HUDSON — A trial date has been set for Carl “Pepe” Williams, who is accused of killing a Hudson man in 2015.
Cory Velazquez, 27, died on Oct. 11, 2015 of blood loss and cardiac arrest from a knife wound to the throat, according to police.
Hudson police said the killing followed an argument between Velazquez and Williams.
Williams, who has been held in Columbia County Jail, was indicted by a Columbia County grand jury on a charge of second-degree murder, a class A1 felony.
A knife believed to be the murder weapon was found in a storm drain on 8th Street and two items of clothing allegedly connected to the killing were recovered from the trash, Chief L. Edward Moore said in October 2015.
Williams’s trial has been scheduled for April 9. Columbia County Judge Jonathan Nichols, who will preside during the trial, said proceedings could take up to three weeks.
A change in defense counsel and a large amount of evidence has delayed the trial, according to the attorneys in the case.
Velazquez’s mother, Zenaida Kameni, recently spoke publicly about her frustrations over the delay.
“It is going on two years, and for it to be a profile case, that is not acceptable,” she said in August.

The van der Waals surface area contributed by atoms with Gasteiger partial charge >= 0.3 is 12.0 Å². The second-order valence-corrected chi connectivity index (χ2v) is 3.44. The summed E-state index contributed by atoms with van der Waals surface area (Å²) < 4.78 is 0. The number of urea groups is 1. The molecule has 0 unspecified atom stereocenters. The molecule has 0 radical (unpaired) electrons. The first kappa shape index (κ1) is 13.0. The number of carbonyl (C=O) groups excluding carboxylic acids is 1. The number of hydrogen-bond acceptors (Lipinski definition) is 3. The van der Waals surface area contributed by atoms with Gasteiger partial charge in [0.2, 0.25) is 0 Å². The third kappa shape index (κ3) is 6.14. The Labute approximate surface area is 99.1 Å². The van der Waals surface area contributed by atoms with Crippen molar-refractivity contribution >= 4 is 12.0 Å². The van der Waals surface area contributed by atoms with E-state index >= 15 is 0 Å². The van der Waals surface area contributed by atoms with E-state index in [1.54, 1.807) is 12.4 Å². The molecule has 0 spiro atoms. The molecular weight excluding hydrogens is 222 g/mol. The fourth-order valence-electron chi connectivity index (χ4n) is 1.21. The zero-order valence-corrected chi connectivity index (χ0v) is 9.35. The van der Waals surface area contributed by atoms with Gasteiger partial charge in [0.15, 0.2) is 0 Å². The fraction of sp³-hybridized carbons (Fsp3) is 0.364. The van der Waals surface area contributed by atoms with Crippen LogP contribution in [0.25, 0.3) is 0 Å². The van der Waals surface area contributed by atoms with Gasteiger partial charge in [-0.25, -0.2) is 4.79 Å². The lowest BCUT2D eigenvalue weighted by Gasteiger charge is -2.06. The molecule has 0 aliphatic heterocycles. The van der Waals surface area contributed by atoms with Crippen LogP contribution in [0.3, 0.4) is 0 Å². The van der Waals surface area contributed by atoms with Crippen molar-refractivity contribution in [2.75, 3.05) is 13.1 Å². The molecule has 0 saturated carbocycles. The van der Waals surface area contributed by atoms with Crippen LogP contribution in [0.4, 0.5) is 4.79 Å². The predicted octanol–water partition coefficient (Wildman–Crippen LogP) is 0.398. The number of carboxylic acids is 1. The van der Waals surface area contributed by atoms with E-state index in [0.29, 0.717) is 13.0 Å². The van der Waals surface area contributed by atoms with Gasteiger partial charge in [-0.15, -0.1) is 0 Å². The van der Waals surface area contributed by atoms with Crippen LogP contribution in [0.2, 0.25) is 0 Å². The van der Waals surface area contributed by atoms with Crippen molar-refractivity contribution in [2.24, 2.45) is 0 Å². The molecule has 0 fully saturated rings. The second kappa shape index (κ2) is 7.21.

Columbia County District Attorney Paul Czajka and Assistant District Attorney Ryan Carty are prosecuting the case and were in court Thursday.
Williams’s trial was originally scheduled for this Sept. 11, but Williams has changed counsel once and is now being represented by Dennis Schlenker.
Schlenker said Thursday in court that the delay of the trial was not because his client has been denied a right to a speedy trial, but because of the profusion of evidence up for review.
“There is no speedy trial issue in this case,” Schlenker said. “I am prepared to set a trial date and discuss it today.”
More than 1,300 phone calls made while Williams was in jail are being reviewed by the defense and prosecution. Schlenker said his office has reviewed about 360 phone calls, each lasting, on average, about 20 minutes. There are also over 40 disks of evidence. Schlenker asked the court for an additional two weeks to continue reviewing all the evidence before moving on with a pre-trial hearing.
“It would not be necessary to go through each and every call,” he told Nichols. “We have 1,300-plus phone calls. It’s mind-numbing, judge. So if we can, [we want] to narrow down the calls. Mr. Carty has provided me with notebooks of logs of what the phone calls have been about and so forth.”
Before he adjourned for the day, Nichols said both attorneys “worked diligently” to review all 1,300 calls since their last appearance in court.
To reach reporter Amanda Purcell, call 518-828-1616 ext. 2500, or send an email to email@example.com, or tweet to @amandajpurcell.